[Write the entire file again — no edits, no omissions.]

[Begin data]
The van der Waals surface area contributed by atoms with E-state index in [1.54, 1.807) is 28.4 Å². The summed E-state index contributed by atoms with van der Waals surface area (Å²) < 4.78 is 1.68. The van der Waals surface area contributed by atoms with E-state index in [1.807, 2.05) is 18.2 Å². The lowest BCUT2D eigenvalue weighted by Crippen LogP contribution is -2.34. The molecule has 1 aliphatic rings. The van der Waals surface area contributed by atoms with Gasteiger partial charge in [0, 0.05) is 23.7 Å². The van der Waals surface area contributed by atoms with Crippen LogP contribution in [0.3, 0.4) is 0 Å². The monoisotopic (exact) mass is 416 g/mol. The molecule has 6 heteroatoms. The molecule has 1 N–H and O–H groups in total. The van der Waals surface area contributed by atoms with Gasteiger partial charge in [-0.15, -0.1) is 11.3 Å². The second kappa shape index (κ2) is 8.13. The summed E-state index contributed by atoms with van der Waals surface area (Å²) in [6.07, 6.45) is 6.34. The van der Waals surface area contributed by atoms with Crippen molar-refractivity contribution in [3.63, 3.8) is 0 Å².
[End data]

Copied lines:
The van der Waals surface area contributed by atoms with E-state index in [1.54, 1.807) is 28.4 Å². The summed E-state index contributed by atoms with van der Waals surface area (Å²) < 4.78 is 1.68. The van der Waals surface area contributed by atoms with E-state index in [1.807, 2.05) is 18.2 Å². The lowest BCUT2D eigenvalue weighted by Crippen LogP contribution is -2.34. The molecule has 1 aliphatic rings. The van der Waals surface area contributed by atoms with Gasteiger partial charge in [0, 0.05) is 23.7 Å². The van der Waals surface area contributed by atoms with Crippen LogP contribution in [0.3, 0.4) is 0 Å². The monoisotopic (exact) mass is 416 g/mol. The molecule has 6 heteroatoms. The molecule has 1 N–H and O–H groups in total. The van der Waals surface area contributed by atoms with Gasteiger partial charge in [-0.15, -0.1) is 11.3 Å². The second kappa shape index (κ2) is 8.13. The summed E-state index contributed by atoms with van der Waals surface area (Å²) in [6.07, 6.45) is 6.34. The van der Waals surface area contributed by atoms with Crippen molar-refractivity contribution in [3.63, 3.8) is 0 Å².